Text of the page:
Note: Doesn't seem to solve the issue for me, but quoted to be successful by some users. Also, setting performance governor will surely increase the incidence of overheating by logic. If the freeze is due to overheating, this may make the problem worse ...
This disables ondemand and forces Ubuntu to switch to performance modesudo update-rc.d ondemand disablesudo apt-get -y install cpufrequtilssudo echo 'ENABLE="true"GOVERNOR="performance"MAX_SPEED="0"MIN_SPEED="0"' > /etc/default/cpufrequtilssudo cpufreq-set -r -g performance
Install a light Desktop Environment:This can be LXDE or XFCE4 for example:
sudo apt-get install lxdeor
sudo apt-get install xfce4Both are quite light. LXDE is probably lighter, but XFCE has nice customization of panels and workspace, which can help offset over-scan issue you might have on TV screen for e.g.
If you want full desktop version with all the features, you can install xubuntu-desktop or lubuntu-desktop respectively.
Important: Do not use XFCE4 Settings / Display !! You will end up with no image if you switch resolution. Instead, install ARandr.
There is also Enlightenment.
For those interested in GLES2 accelerated window manager, have a look here:
Its a KDE Window Manager, but can be bundled with any DE with some tweaks. Here is a nice guide by Will Foster about using KWin with XFCE4:
Now, I have tried that by adding: kwin_gles --replace to auto-sessions in XFCE, which does the trick. However, I haven't noticed any difference ...
Problems after update
1) HDMI blankingThere is a weird issue of HDMI screen going black on some hardware ... Well, I have the symptoms. It happens in particular stages:
After splash screen and before login
When login crashes
When I move mouse (!)
When going from Shell console back to GUI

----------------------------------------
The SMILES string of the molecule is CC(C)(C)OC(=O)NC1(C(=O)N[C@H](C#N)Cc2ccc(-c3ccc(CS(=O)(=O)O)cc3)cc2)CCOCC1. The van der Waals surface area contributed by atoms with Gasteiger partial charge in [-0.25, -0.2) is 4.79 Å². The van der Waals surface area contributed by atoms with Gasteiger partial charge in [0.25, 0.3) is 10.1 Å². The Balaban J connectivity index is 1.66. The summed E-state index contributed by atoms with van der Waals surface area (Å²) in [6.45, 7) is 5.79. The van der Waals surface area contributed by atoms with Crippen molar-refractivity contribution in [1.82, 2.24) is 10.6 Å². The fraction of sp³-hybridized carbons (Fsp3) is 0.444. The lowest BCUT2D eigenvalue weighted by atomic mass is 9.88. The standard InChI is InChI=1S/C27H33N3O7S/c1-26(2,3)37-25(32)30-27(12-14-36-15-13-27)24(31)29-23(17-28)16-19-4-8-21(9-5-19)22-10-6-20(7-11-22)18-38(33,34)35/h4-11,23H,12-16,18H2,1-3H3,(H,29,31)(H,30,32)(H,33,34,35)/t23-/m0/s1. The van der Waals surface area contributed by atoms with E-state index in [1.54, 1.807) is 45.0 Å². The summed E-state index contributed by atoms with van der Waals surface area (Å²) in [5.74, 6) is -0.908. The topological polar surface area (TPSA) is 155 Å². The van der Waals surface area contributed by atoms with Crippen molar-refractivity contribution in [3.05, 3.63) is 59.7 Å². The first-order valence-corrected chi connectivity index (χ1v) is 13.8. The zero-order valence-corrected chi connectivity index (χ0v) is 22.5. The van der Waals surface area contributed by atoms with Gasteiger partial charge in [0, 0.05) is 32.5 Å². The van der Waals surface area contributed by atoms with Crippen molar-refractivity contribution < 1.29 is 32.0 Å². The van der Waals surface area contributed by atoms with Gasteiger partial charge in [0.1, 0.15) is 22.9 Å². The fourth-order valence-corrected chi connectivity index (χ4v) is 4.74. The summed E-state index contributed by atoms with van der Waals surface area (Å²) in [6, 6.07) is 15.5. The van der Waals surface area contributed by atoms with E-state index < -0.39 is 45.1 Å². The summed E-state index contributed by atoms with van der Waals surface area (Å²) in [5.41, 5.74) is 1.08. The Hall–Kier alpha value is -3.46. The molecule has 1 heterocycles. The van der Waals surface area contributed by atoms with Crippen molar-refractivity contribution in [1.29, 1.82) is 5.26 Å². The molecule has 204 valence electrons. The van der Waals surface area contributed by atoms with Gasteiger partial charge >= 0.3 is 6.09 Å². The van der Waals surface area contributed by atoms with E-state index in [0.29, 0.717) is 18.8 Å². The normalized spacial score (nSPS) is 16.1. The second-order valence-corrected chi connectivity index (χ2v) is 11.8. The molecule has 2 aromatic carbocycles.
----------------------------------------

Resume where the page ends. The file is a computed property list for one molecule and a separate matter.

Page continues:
Disconnect and reconnect your HDMI cable - you should get back to login screen
We need to turn-off hardware cursor (how can such small thing as mouse pointer have an effect ??): create xorg.conf and edit it turning off hardware cursor.
After reboot, everything works fine ! Unity 2D is advised
2) Freezes / lock-ups / turn-offsStrange random boot-up freezes: sometimes it gets stuck on splash loading screen, sometimes after ... LEDs may or may not blink, may stop blinking after splash ... Well, really weird. So I have to to do a full reset - disconnecting power supply and pressing reset button.
Apparently, odemand governor is a culprit: http://askubuntu.com/questions/201981/pandaboard-crash-on-startup-or-freeze-after-minutes and https://bugs.launchpad.net/ubuntu/+source/linux-ti-omap4/+bug/971091. I don't think it has anything to do with overheating, at least not for Panda at 1GHz.
The solution should be to disable odemand. But that didn't solve the problem completely... Freezes happen during installation of software or browsing, as well as watching movies.
This may be related to overheating.
Make sure you fully disconnect the board: remove power supply and eject SD card, only then re-insert and boot up. Otherwise, it can continue to freeze each few minutes.
Update: Nice topic discussing the issue on Pandaboard ES: https://groups.google.com/forum/#!topic/pandaboard/sZtIzLs1LaM
3) Limited resolutions on HDMIIt seems not all TV resolutions are available in Xrandr. After trying Ubuntu 12.10, I have noticed that I have much more resolutions there than on 12.04 (it was not very useful system though). I couldn't find any solution so far, apart from accepting ... Oh, Xrandr --newmode doesn't work, at least for me. I have followed this Ubuntu guide: https://wiki.ubuntu.com/X/Config/Resolution#Adding_undetected_resolutions
How to back up the system to host computer:Insert your SD card and don't mount it.
Use dd to write an image from it and compress with gzip, for e.g. (sudo fdisk -l to confirm your card just in case):
This allows us to create our own image of Ubuntu on Panda and restore if we mess up ...sudo fdisk -lcd $HOMEsudo dd bs=4M if=/dev/sdX of=Pandaboard-8GB.imggzip Pandaboard-8GB.img
(Be warned that dd and gzip can take a long time to finish)
Status:- GPU 2d / 3d acceleration is working, video scaling, etc; use es2gears to check (Unity 2d or and other desktop environment is preferred)
- Hardware video acceleration is working via Gstreamer (Totem and XBMC are supported and work quite well), however:
* Not all formats are supported in Totem - MKVs are sideshow :( ... Use MP4s preferably
* XBMC supports more containers ! :) At least MKVs. 720p works like a charm, 1080p is a little bit sluggish. Sometimes shattering occurs in some videos and supplied XBMC doesn't seem to support subtitles ...
- Audio over HDMI / speakers works fine
- Wifi works fine
- SD card speed is somewhat slow (known issue)
- Bluetooth doesn't work (will never work, not with stock kernel)
- System is not stable (see above)